On the evening of Friday 16 September 2016 Fr John Flanagan was inducted and installed as Parish Priest of the North-Monaghan parish of Errigal Truagh in a very moving Eucharistic liturgy at the Church of the Holy Family, Ballyoisin, presided over by the Bishop of Clogher, Most Rev Liam MacDaid. Bishop MacDaid and Fr Flanagan were joined by Canon Macartan McQuaid, a native of the parish, and Fr Hubert Martin PP, Donagh. The large congregation which filled the church included parishioners and visitors – including members of Fr Flanagan’s family. They all took part actively in the liturgical celebration which included very appropriate music. Bishop MacDaid spoke of the necessity for people to challenge their habits and to take risks, to uproot and move on. He paid tribute to the retired PP of Errigal Truagh, Fr Sean Nolan, now PE in Donaghmoyne, as well as extolling the record and abilities of the new PP, Fr Flanagan.
The Rite of Induction took place following the Gospel and homily. The Bishop read the formal appointment of Fr Flanagan, following which the Parish Priest-elect publicly made the Profession of Faith. He was then formally installed as PP and given a copy of the Lectionary containing the readings from the Word of God and a set of keys to symbolise both his mandate to preach the Gospel to his parishioners and his responsibilities to lead the People of God in that place. This was followed by the exchange of a sign of peace and a warm acknowledgment from all those present.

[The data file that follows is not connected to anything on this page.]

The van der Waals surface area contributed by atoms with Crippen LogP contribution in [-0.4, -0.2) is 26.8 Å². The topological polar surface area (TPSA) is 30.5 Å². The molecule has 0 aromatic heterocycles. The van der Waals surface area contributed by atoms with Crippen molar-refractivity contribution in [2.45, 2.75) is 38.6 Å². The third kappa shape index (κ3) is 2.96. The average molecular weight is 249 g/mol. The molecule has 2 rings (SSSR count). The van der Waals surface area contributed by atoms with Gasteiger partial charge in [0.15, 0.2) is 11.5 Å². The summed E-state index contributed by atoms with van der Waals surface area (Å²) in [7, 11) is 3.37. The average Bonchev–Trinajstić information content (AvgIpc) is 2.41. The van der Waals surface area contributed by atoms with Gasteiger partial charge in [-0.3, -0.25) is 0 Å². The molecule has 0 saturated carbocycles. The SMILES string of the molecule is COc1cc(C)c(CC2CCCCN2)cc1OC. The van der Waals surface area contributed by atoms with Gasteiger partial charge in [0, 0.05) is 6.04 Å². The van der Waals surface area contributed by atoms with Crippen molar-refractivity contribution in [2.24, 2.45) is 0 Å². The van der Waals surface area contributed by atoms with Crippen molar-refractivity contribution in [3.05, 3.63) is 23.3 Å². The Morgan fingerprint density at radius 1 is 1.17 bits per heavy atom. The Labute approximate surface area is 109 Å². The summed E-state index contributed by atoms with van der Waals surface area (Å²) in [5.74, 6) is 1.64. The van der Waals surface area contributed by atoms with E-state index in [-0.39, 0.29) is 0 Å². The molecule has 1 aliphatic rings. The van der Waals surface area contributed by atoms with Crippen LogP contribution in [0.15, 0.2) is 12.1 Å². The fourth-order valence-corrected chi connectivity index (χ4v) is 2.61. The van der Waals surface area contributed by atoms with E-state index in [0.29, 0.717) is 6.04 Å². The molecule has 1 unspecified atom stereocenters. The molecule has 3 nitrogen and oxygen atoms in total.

Fr John Flanagan is a native of Annyalla and was ordained a priest in June 1988. Since then he has served in a number of parishes including Clones (Aghdrumsee), Castleblayney and, most recently, Roslea. Since 2000 he has been the Diocesan Advisor for Religious Education, a post he continues to hold. He has recently completed 16 years of helping to lead the one-day retreats on Lough Derg. Fr Flanagan is author of the very popular book A Healing Word: A Reflective Journey towards Inner Peace, as well as another work on catechetical homilies for young people. Within the GAA, Fr John has played at all levels with his home club Cremartin.
Bishop MacDaid’s Homily:
Bishop MacDaid began his homily with a reflection on a poem by the Spanish poet Pablo Neruda.
‘I want to share with you some thoughts which might be particularly appropriate for the occasion. These thoughts were brought on by a poem written by the Spanish born poet Pablo Neruda. He says,
“He or she who becomes the slave of habit,
who follows the same routes every day,
who never changes pace,
who does not risk and change the colour of his clothes,
who does not speak and does not experience, dies slowly.”
‘I was invited out recently and reluctantly accepted. I did not relish the journey. I groaned internally. But it turned out to be a lovely evening. The temptation was to settle in the comfort of the fire, not to risk having my feathers ruffled. Not to disturb myself.
‘But this occasion came to life straight away. I was so glad I made the right decision. I did not want to leave. I had not noticed the passing of time. The glowing coals had turned to embers. I now had a choice to make. Do I sit on at these embers and try to hold on to the sparkle they once held or do I bring their spark to a place I had not visited. I think of Abraham and Sarah, Ruth and Naomi, Mary and Joseph, Peter and James. They each put their trust in the God of their journeys and each became more than they could ever ask or imagine.
‘Back to the poet Pablo Neruda, he says,
“He or she who does not turn things topsy-turvy,
who is unhappy at work, who does not risk certainty for uncertainty,
to thus follow a dream,